Covenant for Officebearers Proposed

News
| |

A proposed “Covenant for Officebearers” will give elders, deacons, ministers, and ministry associates a new way to affirm their agreement with the doctrines officially held by the Christian Reformed Church and to promise to use proper procedures to engage in discussion when they don’t agree with them.

The denomination already has a document called the Form of Subscription that officebearers sign to affirm their agreement with the official teachings of the church. It was originally adopted by the Synod of Dort in 1618-19. The English translation used by the CRC was approved by Synod 1912 and modified by Synod 1988. (Synod is the annual leadership meeting of the CRC.)

But in recent years, that document has fallen into disuse in some churches because some officebearers have reservations about signing it.  

So Synod 2005 assigned a committee the task of coming up with a new version of the Form of Subscription, and this proposed Covenant for Officebearers is the second attempt to fulfill that mandate. The first revision, presented to Synod 2008, was not accepted.

In its report, the committee noted that “throughout history the [Form of Subscription] has been perceived as unduly intimidating.” The committee sought instead to come up with a covenant that “both encourages discussion and respects the honest confessional questions raised by those who might otherwise have been discouraged by the thought of facing a council, classis, or synod in a long process.”

Mutually entering into a covenant promises respect as well as subscription to the document, the committee said, whereas merely signing a “form” of subscription appears to be affixing a signature to a static document and leaving little recourse for discussion.

The committee is in agreement that the purpose of any revision should be unity with a secondary concern for purity. Though the concern for unity was primary, it was not to be achieved at the expense of purity.

It also sought to come up with a document in language that “sings” rather than “plods along.”

“The revisions needed to be clear, compelling, and easily transportable across cultural and linguistic barriers,” the report stated. “Any document that calls people to covenant together should be stated in simple yet profound language so that it might be widely understood and embraced.”

The committee chose language for the proposed covenant that would “encourage open, honest, respectful dialogue over questions that arise.”

It also noted that the language of covenant is communal rather than individualistic. “The document is not just an affirmation of one’s personal beliefs but an agreement on how we are called to live together as sisters and brothers in Jesus Christ,” the committee wrote. “[It] conveys a promise to work through disagreements and openly and honestly deal with questions that arise, rather than to have the first reaction be to stifle dissent.”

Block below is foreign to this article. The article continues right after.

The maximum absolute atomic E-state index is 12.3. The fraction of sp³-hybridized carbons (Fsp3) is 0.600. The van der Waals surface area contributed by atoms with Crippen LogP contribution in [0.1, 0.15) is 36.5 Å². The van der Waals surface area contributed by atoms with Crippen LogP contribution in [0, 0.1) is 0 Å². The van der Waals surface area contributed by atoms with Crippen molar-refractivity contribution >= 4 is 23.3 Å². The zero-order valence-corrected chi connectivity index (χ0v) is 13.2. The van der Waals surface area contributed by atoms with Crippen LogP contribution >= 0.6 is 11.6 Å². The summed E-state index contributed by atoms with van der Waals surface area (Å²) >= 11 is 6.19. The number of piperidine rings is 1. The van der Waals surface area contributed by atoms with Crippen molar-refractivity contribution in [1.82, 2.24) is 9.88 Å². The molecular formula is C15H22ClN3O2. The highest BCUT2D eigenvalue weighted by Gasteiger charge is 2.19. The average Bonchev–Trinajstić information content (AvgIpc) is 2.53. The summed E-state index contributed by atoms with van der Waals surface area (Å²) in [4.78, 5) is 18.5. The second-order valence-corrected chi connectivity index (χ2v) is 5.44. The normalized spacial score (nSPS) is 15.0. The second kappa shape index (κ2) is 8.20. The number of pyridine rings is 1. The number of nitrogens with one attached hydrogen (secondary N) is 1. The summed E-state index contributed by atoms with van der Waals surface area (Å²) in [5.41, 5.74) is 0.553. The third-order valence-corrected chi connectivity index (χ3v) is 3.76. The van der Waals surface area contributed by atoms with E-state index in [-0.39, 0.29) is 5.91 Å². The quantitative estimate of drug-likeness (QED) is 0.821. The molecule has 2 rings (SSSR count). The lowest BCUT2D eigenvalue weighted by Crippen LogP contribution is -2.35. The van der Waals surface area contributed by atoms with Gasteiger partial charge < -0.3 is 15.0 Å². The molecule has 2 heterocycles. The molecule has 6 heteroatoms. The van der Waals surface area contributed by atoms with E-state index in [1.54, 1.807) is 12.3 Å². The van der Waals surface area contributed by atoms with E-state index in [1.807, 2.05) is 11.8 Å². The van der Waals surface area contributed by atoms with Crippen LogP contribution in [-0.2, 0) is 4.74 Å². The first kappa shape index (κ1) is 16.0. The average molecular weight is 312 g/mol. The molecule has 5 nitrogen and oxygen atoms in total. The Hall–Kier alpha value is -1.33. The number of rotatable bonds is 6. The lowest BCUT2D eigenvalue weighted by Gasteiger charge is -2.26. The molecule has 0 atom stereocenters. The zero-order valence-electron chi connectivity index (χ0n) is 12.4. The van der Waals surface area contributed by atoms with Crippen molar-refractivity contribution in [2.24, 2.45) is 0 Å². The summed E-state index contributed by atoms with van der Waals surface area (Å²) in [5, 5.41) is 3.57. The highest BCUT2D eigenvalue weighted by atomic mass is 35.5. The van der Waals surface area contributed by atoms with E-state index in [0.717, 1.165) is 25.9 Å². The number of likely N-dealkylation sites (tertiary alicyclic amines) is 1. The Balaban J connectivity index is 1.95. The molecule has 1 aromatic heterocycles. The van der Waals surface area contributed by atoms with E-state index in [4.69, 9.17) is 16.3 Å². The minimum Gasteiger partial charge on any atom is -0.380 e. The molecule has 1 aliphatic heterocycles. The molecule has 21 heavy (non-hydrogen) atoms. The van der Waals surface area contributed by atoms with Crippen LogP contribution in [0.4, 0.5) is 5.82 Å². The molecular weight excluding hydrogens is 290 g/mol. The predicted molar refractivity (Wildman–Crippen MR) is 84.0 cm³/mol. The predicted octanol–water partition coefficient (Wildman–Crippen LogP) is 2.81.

The order of the proposed covenant is intended to make clear the flow of authority, from Scripture to ecumenical creeds to Reformed confessions and finally to Our World Belongs to God: A Contemporary Testimony.

While some have argued that the Contemporary Testimony should not be included in the proposed covenant because it doesn’t have the weight of a doctrinal standard, the committee said that the document has “made a fitting contribution to our denomination’s conviction to be a Reformed church that is always reforming.”

Synod 2011 will decide whether to adopt the Covenant for Officebearers when it meets in June.

Proposed Covenant for Officebearers in the Christian Reformed Church

We, the undersigned, believe the inspired Word of God as received in the Old and New Testaments of Holy Scripture, which proclaims the gospel of grace in Jesus Christ and the reconciliation of all things in him. Acknowledging the authority of God’s Word, we submit to it in all matters of life and faith.

We affirm three creeds—the Apostles’ Creed, the Nicene Creed, and the Athanasian Creed—as ecumenical expressions of the Christian faith. In doing so, we confess our faith in unity with followers of Jesus Christ throughout all ages and among all nations.

We also affirm three confessions—the Belgic Confession, the Heidelberg Catechism, and the Canons of Dort—as historic Reformed expressions of the Christian faith. These confessions continue to define the way we understand Scripture, direct the way we live in response to the gospel, and locate us within the larger body of Christ.

Grateful for these expressions of faith, we promise to be formed and governed by them, conforming our preaching, teaching, writing, serving, and living to them.

Along with these historic creeds and confessions, we also affirm the witness of Our World Belongs to God: A Contemporary Testimony as a current Reformed expression of the Christian faith that forms and guides us in our present context.

We also promise to present or receive confessional difficulties in a spirit of love and fellowship with our brothers and sisters as together we seek a fuller understanding of the gospel. Should we at any time come to believe that a teaching in the confessional documents is irreconcilable with God’s Word, we will communicate our views to the church, according to the procedures prescribed by the Church Order and its supplements. Further, we promise to submit to the church’s judgment and authority.

We honor this covenant for the well-being of the church to the glory of God the Father, Son, and Holy Spirit.

From the report to Synod 2011 from the Form of Subscription Revision Committee II.

About the Author

Gayla Postma retired as news editor for The Banner in 2020.

X